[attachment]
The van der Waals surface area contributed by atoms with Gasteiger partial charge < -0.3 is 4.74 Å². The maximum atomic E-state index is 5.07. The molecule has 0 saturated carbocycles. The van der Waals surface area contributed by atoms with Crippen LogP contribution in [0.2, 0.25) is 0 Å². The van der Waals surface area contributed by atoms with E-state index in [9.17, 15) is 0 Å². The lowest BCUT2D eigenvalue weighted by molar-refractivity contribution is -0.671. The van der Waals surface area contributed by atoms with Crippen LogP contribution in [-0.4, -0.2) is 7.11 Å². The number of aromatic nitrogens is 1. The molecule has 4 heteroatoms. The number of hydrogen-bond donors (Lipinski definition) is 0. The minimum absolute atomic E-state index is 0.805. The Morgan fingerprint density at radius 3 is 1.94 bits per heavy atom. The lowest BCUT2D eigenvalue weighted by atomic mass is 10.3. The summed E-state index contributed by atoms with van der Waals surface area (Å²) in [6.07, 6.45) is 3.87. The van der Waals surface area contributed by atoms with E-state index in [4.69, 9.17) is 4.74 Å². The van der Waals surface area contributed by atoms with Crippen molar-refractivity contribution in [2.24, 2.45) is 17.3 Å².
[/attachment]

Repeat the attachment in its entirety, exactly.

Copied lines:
The van der Waals surface area contributed by atoms with Gasteiger partial charge < -0.3 is 4.74 Å². The maximum atomic E-state index is 5.07. The molecule has 0 saturated carbocycles. The van der Waals surface area contributed by atoms with Crippen LogP contribution in [0.2, 0.25) is 0 Å². The van der Waals surface area contributed by atoms with E-state index in [9.17, 15) is 0 Å². The lowest BCUT2D eigenvalue weighted by molar-refractivity contribution is -0.671. The van der Waals surface area contributed by atoms with Crippen LogP contribution in [-0.4, -0.2) is 7.11 Å². The number of aromatic nitrogens is 1. The molecule has 4 heteroatoms. The number of hydrogen-bond donors (Lipinski definition) is 0. The minimum absolute atomic E-state index is 0.805. The Morgan fingerprint density at radius 3 is 1.94 bits per heavy atom. The lowest BCUT2D eigenvalue weighted by atomic mass is 10.3. The summed E-state index contributed by atoms with van der Waals surface area (Å²) in [6.07, 6.45) is 3.87. The van der Waals surface area contributed by atoms with E-state index in [4.69, 9.17) is 4.74 Å². The van der Waals surface area contributed by atoms with Crippen molar-refractivity contribution in [2.24, 2.45) is 17.3 Å².